Thursday, November 26, 2009

Women throughout Jewish history...

I was Emailed this link from one of my readers:

I'm not sure how reliable it is, being from Wiki and all.

I went to something at MJE one time one euthenasia, suicide and whether or not you can withhold medical treatment. I mention this because I want to point out this was not a class on women in Jewish history or anything of that nature. Yet, many of the examples set forth by the rabbi would double to make my point.

One examples comes from a woman who wanted to die. She said she was soooooooo old and it was just time. So, the rabbi she went to asked her how she got to be so old. She said it was because she goes to shul everyday. He said that she should stop. The next day she did not go and she passed on.

The next example the comes to mind is about a great rabbi that was in a lot of pain. He had to make many trips to the latrine everyday. This was back when the men used to wear the Tefillin all day, not just for morning davening. So, in addition to how it was painful for his insides, his hands would hurt or shake or something to where putting the Tefillin back on and taking it off again was particularly trying for him. His female aid saw this. However, the men would be downstairs constantly praying for him. So, this female went to the roof and dropped and alabaster something or other. When it shattered, it disrupted the prayers for a second and the man was able to die.

Now, these examples were used again, NOT to support a woman's role as a human, but to support ideas regarding medical practices. Yet they seem to support and acknowledge a way of life where women are treated and thought of in a more positive light than most certainly the men in Boro Park or Mea Sharim. Even the yeshivish world poo-poos women going to shul. In Queens, it's socially acceptable for them to attend on Shabbos. However, in Brooklyn, even attending on Shabbos is frowned upon. Parents say, "my daughter sleeps in." with a tone of voice like you just asked her to go to a nightclub with you instead of synagogue services. Only the Modern Orthodox accept women in shul during the week. I used to attend during the week. They were Yeshivish but, it was a Young Israel so, that may have had something to do with it.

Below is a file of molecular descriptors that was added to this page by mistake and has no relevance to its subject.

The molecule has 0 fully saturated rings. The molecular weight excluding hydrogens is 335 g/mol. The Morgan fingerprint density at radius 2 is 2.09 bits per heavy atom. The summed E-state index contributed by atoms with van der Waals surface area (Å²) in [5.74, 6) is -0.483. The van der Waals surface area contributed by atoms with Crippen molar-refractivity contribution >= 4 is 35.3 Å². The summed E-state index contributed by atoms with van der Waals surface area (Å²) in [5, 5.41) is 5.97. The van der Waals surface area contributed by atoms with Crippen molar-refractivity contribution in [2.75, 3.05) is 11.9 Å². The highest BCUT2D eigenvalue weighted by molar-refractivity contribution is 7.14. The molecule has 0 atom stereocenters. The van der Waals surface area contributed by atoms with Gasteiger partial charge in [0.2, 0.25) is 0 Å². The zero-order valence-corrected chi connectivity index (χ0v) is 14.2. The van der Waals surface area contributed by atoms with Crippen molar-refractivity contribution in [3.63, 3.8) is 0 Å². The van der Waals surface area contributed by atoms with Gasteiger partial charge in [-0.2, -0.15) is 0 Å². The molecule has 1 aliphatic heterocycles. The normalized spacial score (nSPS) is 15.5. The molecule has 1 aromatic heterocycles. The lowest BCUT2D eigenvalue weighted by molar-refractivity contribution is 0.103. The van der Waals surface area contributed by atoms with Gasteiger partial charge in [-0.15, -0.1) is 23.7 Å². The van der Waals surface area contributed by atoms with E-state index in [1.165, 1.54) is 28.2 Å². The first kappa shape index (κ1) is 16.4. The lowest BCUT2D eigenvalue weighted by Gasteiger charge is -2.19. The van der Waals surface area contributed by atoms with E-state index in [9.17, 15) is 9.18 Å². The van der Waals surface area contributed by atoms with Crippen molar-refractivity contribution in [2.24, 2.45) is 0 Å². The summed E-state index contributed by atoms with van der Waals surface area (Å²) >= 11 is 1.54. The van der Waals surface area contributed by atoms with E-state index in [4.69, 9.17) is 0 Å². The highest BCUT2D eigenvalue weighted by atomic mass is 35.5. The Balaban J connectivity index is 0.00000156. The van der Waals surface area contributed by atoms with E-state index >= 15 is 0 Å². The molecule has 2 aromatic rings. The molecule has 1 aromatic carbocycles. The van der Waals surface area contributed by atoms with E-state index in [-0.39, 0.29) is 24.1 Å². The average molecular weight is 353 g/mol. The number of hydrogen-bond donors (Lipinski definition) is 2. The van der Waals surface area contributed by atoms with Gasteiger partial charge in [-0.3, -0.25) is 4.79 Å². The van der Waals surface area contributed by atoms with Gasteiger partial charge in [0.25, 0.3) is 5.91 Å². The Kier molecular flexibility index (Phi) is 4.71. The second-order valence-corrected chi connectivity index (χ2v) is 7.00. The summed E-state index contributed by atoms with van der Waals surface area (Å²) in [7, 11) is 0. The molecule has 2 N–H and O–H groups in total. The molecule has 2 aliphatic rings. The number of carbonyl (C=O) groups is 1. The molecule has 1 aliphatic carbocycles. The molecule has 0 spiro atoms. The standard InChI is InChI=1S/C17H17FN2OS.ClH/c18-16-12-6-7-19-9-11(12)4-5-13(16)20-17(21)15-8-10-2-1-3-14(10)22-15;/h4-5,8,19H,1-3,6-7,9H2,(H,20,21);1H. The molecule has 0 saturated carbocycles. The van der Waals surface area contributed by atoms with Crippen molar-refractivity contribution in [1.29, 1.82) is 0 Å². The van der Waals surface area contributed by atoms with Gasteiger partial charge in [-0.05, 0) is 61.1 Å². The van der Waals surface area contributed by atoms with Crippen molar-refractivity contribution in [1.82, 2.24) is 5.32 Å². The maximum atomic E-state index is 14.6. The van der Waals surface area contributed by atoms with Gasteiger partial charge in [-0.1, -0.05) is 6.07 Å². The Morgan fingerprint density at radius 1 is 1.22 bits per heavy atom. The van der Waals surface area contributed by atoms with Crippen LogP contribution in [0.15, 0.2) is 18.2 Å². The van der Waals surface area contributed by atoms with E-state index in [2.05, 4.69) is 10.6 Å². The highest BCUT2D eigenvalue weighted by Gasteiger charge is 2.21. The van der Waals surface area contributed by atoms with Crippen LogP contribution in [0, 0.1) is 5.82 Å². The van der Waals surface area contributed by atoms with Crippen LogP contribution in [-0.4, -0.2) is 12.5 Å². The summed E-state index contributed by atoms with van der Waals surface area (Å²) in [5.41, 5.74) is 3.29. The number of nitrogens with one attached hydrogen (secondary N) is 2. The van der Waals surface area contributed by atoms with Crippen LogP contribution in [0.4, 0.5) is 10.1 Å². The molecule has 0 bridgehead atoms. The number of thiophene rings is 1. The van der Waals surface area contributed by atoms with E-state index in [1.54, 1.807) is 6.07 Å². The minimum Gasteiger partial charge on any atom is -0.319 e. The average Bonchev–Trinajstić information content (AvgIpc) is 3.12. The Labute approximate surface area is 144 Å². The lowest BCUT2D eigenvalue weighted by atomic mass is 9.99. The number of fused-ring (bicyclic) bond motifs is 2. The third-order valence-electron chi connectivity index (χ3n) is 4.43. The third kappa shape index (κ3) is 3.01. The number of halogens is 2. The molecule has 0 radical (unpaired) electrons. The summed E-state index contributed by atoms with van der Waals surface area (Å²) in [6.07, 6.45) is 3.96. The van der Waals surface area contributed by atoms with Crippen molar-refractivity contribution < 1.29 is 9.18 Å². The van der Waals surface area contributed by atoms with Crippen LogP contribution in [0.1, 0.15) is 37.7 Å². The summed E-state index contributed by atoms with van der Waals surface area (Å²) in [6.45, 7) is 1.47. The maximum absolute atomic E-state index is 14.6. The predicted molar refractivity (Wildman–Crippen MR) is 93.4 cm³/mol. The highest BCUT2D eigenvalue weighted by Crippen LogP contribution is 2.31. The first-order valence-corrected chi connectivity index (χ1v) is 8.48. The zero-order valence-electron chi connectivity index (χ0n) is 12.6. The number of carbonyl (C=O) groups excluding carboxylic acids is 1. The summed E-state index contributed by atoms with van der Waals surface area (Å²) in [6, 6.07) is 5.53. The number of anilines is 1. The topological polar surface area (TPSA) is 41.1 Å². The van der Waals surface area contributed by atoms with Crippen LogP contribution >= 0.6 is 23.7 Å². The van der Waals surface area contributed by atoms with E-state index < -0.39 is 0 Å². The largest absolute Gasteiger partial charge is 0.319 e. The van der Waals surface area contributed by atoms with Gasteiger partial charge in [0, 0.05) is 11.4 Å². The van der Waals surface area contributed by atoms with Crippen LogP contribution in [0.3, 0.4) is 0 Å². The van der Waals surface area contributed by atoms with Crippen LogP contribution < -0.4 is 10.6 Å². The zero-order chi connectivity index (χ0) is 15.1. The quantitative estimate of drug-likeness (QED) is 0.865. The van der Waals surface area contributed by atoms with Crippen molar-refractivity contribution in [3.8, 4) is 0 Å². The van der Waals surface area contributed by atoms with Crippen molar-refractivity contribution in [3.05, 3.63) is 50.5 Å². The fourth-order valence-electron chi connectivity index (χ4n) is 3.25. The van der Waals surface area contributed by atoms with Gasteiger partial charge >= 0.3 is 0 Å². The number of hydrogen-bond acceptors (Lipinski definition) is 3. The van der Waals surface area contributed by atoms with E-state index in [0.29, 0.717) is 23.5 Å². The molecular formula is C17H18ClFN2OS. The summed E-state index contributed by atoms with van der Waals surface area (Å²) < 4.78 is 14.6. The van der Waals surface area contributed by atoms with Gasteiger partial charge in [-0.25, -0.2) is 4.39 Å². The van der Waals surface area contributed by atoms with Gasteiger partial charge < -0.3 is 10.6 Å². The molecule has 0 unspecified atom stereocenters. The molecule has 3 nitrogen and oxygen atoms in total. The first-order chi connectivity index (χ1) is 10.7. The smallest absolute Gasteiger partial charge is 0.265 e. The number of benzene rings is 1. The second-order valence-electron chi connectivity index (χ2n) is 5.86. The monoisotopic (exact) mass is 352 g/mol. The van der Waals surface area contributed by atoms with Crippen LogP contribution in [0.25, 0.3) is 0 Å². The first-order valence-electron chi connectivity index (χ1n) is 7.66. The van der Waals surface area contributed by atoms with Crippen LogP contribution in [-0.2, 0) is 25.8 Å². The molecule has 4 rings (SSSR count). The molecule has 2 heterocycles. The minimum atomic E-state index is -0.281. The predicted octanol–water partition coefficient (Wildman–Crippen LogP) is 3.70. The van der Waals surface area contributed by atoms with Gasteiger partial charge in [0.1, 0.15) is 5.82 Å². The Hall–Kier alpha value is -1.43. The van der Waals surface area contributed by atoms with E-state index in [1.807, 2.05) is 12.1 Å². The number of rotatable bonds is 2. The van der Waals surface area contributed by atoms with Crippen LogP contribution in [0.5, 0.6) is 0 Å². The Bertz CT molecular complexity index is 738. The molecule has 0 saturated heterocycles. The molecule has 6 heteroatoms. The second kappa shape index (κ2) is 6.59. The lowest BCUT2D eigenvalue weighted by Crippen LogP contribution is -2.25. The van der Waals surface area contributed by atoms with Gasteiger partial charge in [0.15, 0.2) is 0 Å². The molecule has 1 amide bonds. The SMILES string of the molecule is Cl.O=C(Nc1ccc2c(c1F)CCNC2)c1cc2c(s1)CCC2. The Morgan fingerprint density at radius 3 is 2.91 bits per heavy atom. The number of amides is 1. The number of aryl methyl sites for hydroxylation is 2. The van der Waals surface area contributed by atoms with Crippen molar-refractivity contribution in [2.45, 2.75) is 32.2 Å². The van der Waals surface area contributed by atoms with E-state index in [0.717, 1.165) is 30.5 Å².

1 comment:

  1. The last example that you cited is actually commonly told (even here in Boro Park), and I've always understood it to be that she actually jumped off of the roof herself, and died. Those who were around to comment said that her act sent her straight to Gan Eden because of the complete mesiras nefesh that she had. This is because women have greater binah, and so they see the world in a truer light, so she was able to see what the men around her could not see (again, this is coming from the Boro Park telling of the story).

    As far as women attending shul, I don't think that it is frowned upon for women to show up on Shabbos, especially not during the day. In the two shuls where I daven, women commonly come during the day, and some also come at night. It isn't discouraged at all, just not many women do it. A man can't really say much, since he wouldn't even know if they came or not. My mother, aunts, and their friends like that they don't have to go to shul (not that they aren't allowed to) because they like the freedom it allows.

    (I often feel that when I comment or even simply read your blog, that I am automatically on the defensive, since such broad generalizations are made with a perspective that is foreign to the community that is being looked at.)